Asset records showing inaccurate numbers and amounts, for instance, can result in wasted spending and increased tax liability, while misplaced equipment itself causes unplanned downtime, project delays, decreased operational efficiency, and potential reputational damage.
So, how do you make sure you avoid these problems?
The first step would be, if you’re still relying on manual asset management methods like spreadsheets, to reconsider your approach.
After all, spreadsheets are known to be highly prone to human error anyway, costing companies a lot of time and money in the long run.
The second step is to find the most effective, accurate, and reliable way to track your fixed assets.
In this case, your safest bet is to use an asset management system, like our own GoCodes.
Simply attach the tags to your equipment and use our smartphone scanner app to scan the tag and alter information about a particular asset on the go.
Each time this is done, the records are immediately updated.
So, when someone, for example, checks a piece of equipment out, you can instantly see this update, including the machine involved, its location, and the responsible person, on any device with access to the Internet.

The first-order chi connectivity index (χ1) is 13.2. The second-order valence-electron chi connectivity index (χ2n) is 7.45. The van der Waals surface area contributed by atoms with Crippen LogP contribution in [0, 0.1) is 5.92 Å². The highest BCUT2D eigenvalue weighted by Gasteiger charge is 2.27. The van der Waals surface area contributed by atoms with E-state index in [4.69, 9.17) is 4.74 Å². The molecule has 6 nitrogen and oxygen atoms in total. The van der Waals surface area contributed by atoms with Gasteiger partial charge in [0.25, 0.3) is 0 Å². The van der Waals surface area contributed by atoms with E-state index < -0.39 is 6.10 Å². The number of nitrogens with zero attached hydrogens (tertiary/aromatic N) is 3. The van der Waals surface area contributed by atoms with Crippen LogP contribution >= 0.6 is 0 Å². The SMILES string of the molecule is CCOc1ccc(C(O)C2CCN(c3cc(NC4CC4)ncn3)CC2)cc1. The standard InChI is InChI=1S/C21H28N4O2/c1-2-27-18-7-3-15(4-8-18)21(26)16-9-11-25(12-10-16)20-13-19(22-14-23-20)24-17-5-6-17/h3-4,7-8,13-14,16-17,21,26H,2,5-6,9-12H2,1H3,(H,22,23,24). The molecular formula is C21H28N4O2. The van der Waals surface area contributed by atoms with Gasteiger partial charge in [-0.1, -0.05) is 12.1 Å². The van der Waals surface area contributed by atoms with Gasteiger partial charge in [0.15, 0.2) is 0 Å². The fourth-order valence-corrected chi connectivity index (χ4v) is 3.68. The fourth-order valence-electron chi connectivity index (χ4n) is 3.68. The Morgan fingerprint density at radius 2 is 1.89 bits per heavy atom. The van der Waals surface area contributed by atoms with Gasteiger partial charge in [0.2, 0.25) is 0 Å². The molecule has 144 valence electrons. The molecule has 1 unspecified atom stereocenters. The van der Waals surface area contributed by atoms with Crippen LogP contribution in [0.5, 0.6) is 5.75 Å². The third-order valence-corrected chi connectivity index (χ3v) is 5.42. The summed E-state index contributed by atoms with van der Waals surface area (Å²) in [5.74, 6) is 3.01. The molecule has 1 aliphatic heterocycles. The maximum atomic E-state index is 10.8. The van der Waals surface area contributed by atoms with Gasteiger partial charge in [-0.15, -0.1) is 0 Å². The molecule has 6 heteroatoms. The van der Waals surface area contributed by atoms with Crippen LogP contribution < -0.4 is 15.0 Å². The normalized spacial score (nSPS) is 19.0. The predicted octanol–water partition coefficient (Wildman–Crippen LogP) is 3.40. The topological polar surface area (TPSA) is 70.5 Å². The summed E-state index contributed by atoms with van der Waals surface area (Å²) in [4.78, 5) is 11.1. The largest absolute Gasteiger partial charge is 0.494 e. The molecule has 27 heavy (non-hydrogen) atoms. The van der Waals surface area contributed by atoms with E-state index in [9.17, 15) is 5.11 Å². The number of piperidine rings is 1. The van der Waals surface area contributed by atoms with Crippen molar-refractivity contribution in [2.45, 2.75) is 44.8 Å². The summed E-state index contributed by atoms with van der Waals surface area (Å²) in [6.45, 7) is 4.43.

As a result, your documents remain consistently and frequently updated, minimizing room for mistakes and ensuring everything is accounted for and in its rightful place.
Talk about efficient.
Keeping Track of Asset-Related Costs
Effective fixed asset accounting involves tracking assets throughout their entire lifecycles, from acquisition to disposal and replacement.
Naturally, each stage in this cycle incurs specific costs.
It’s vital to meticulously monitor these expenses, not only for more precise project cost estimations, financial management, and budgeting but also to ensure a more accurate valuation of your business.
In essence, cost monitoring is an essential part of successful fixed asset accounting.
So, let’s delve into some of the key asset-related expenses that require your attention:
A piece of equipment’s service life starts, of course, with you buying it, but contrary to what many people assume, the acquisition cost itself extends beyond just the machine’s purchase price.
Instead, it entails all the expenses associated with bringing the asset into the company’s hold and making it operational.
After you’ve acquired your machine or tool, the financial tug-of-war between how much money that asset spends vs how much it makes doesn’t end here.
In fact, it just begins.
When it comes to making the most out of your assets, proper care is paramount, and neglecting maintenance can bring about the final stage of equipment’s useful life much quicker, catching you off guard.
Therefore, provided you’re looking to increase a machine’s life as much as possible, you’ll have to allocate a certain portion of your resources to repair and maintenance costs.
Make sure you keep track of those as well, not just for accounting purposes, but for future maintenance planning, too.